Clinical profile of congenital limb anomalies in neonates

Yogesh N. Parikh, Mitul B. Kalathia, Dhanya Soodhana


Background: Reported birth prevalence of congenital limb defects vary from country to country. Epidemiological studies permit the timely detection of trends in congenital limb anomalies and the associations with other birth defects. The objective of this study was to know the prevalence and the variety of congenital limb anomalies and their association with other anomalies.

Methods: A prospective observational study in which all newborns reported to the neonatal department were surveyed to find out the incidence, diversity and association of limb anomalies. Age of the mother, risk factors and other demographic data of the newborns was analyzed. Babies born less than 28 weeks were excluded from the study.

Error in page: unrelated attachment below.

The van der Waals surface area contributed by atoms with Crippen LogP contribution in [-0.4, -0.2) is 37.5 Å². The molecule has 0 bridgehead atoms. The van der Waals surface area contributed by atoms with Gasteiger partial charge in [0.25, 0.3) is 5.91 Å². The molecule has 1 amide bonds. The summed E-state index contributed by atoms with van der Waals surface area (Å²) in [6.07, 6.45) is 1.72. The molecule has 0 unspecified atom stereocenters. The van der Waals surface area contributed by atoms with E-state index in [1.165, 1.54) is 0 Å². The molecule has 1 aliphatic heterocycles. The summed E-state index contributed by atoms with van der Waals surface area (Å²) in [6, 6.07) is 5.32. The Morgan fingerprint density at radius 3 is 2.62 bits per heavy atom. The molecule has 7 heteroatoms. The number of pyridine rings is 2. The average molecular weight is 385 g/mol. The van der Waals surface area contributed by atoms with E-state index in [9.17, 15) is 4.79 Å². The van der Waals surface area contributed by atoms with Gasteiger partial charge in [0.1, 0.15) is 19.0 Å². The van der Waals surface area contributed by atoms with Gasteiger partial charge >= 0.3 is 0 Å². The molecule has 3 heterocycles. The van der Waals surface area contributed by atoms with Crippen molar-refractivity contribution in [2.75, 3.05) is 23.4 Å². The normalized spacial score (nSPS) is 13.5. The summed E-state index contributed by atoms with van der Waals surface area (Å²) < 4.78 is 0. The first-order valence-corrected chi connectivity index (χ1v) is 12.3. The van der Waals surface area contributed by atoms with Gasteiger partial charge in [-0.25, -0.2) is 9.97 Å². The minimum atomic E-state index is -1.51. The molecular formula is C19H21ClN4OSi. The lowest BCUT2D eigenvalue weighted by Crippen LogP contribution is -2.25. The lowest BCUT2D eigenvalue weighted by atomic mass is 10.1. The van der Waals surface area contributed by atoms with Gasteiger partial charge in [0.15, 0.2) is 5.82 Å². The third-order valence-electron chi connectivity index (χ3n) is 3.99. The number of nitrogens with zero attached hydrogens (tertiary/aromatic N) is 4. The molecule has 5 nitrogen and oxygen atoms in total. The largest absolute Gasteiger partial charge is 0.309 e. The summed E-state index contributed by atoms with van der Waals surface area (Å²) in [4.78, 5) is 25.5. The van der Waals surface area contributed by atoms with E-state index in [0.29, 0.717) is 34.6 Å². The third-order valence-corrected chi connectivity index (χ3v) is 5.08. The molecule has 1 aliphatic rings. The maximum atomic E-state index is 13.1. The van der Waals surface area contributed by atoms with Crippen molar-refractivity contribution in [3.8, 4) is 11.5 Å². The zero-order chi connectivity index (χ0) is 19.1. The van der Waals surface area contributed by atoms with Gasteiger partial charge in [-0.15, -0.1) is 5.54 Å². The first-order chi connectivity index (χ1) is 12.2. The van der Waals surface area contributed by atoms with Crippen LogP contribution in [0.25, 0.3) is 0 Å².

Results: The prevalence was 6.34 per thousand live births. The majority of the neonates were term babies and female. 28 % of the babies were born out of consanguineous marriage. The mean age of the mother was 25. Median parity was 1. 9.52 % of the babies had a history of anomaly in the sibling. 4.76 % had a history of still birth. The most common congenital anomaly was congenital talipo equino varus. The other congenital limb anomalies observed were polydactyly, syndactyly, bifid thumb and absence of the radius. There were multiple congenital anomalies in 28.57 % of the babies.

Conclusions: The study has given us an insight into the variety of congenital limb malformations and also into the possible etiological factors. A study done on a larger population would probably help us assess the incidence and pattern of occurrence of limb anomalies and help us counsel the parents. 


Congenital limb anomalies, Neonates, Risk factors

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